New York's East River has had its share of environmental challenges over the years. And while progress has been made since the days when raw sewage and industrial runoff poured unchecked into its waters, portions of the tidal strait remain magnets for garbage and other pollutants.
That garbage, in particular, is the subject of a new photo series by photographer Alan Gastelum.
Dubbed "East River And The Sanctum We Walk," the collection includes images of trash and other stray items that have collected along the East River Promenade between 10th street and the Williamsburg Bridge in Manhattan.
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Gastelum began photographing the waterfront early in the summer of 2011, taking some of the objects back to his studio for more detailed portraits.
"The images of the garbage are more like portraits to me," Gastelum told The Huffington Post. "They're portraits of the people who once owned these washed away items. Each image tells numerous stories and each object holds a sense of nostalgia and mystery."
But the images don't simply capture the intrigue of long-forgotten objects, they're also part of a larger effort on the part of the artist to see the problem addressed.
"The purpose of these photographs is to raise awareness of the things that make our neighborhood beautiful and the small things that get in the way," Gastelum writes on his website. "Whether it's us as a community uniting to make this area clean of trash or calling upon city officials to maintain this stretch of the East River walk, my hope is that these photos will compel action to be taken."
To that end, Gastelum has worked with Beth Bingham of Partnerships for Parks -- a joint program of City Parks Foundation and the New York City Department of Parks & Recreation -- to organize a number of volunteer cleanup days.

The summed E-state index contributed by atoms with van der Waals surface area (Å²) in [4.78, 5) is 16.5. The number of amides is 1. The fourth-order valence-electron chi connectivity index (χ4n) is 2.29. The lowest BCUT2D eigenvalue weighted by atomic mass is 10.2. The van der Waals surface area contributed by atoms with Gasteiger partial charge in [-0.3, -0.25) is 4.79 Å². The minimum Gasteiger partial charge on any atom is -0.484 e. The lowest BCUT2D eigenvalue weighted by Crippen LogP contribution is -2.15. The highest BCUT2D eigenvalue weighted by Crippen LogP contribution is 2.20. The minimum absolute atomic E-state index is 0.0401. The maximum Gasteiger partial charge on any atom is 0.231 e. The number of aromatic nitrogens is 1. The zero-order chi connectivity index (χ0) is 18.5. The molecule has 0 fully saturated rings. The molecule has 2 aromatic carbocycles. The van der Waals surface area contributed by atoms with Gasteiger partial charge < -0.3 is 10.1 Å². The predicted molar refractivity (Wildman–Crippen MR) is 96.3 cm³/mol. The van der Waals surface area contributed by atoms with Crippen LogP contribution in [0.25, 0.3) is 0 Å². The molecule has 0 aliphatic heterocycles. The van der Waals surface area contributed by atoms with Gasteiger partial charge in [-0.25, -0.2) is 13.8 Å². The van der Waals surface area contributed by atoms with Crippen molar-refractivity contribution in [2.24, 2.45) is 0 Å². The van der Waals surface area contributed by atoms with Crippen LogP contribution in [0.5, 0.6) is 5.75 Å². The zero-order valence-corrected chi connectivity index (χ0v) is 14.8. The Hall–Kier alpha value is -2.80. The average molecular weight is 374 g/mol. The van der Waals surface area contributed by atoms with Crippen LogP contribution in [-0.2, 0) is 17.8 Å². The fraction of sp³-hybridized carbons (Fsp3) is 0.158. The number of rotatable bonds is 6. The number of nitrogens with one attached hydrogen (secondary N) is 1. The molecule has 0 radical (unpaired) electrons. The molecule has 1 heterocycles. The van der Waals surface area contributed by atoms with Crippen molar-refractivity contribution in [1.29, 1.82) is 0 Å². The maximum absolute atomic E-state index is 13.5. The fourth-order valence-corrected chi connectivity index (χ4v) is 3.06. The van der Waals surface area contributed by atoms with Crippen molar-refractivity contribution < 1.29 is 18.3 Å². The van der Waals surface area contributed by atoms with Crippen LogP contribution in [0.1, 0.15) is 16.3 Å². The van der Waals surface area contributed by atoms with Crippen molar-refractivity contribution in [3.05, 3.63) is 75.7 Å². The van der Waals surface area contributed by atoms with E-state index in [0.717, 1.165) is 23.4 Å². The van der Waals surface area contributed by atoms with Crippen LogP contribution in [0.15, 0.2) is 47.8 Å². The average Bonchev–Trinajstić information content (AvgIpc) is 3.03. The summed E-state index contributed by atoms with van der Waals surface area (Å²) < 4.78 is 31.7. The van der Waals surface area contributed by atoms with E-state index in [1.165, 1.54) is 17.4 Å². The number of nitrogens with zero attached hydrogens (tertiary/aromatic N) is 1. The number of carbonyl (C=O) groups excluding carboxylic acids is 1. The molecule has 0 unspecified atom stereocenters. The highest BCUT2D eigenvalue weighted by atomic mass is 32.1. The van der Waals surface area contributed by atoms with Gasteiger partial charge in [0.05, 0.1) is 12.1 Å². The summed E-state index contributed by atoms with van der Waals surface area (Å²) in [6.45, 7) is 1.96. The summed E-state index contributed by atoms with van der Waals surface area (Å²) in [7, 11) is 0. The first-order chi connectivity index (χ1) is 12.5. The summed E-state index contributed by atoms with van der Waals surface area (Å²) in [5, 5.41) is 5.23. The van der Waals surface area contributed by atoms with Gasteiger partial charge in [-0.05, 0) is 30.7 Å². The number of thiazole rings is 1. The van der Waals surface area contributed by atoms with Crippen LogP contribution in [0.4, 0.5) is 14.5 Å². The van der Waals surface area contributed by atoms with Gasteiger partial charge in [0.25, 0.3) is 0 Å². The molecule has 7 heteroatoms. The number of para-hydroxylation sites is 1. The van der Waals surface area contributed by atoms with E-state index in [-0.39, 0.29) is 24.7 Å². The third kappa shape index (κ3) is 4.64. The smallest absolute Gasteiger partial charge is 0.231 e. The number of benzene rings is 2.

"About 25 people showed up for the last cleanup. Beth did most of the organization of the volunteers and I posted info across social platforms," Gastelum told HuffPost. "She combined forces with the Lower East Side Ecology Center and Riverkeeper. They were a huge help as well."
Bingham, who works as the catalyst coordinator for East River Park, did not respond to a request for comment ahead of press time.
While they're planning to host more volunteer days in the future, Gastelum says the real goal is to implement a more permanent fix for the garbage problem in the form of debris collecting booms, which they're currently lobbying the city to install.
But despite slight glimmers of hope from the city, the effort has stalled in recent weeks.
"Word was that the city approved a $10,000 budget three months ago, that would have bought booms for both esplanades," Gastelum said. "As of last week, we learned that it didn't go through."
So now he's pursuing other avenues as well, including applying for a $5,000 grant from Good magazine which he would use to purchase and install one of the booms and, hopefully, "get the attention of the city to install the other."
"It's like Kickstarter, [except] it's just based on votes. The most votes wins the grant," Gastelum said.
Ideally, however, Gastelum believes the money for the booms should not have to be raised from external sources like grants or private donations.
"I do think it should come from the city," he said. "This part of the park was an $80 million project, so $10,000 doesn't seem like that much to maintain the beauty of the park."
Check out Alan Gastalum's "East River And The Sanctum We Walk" photo series below, along with photos from some of the recent cleanup efforts:
-- John Stephens contributed reporting for this article
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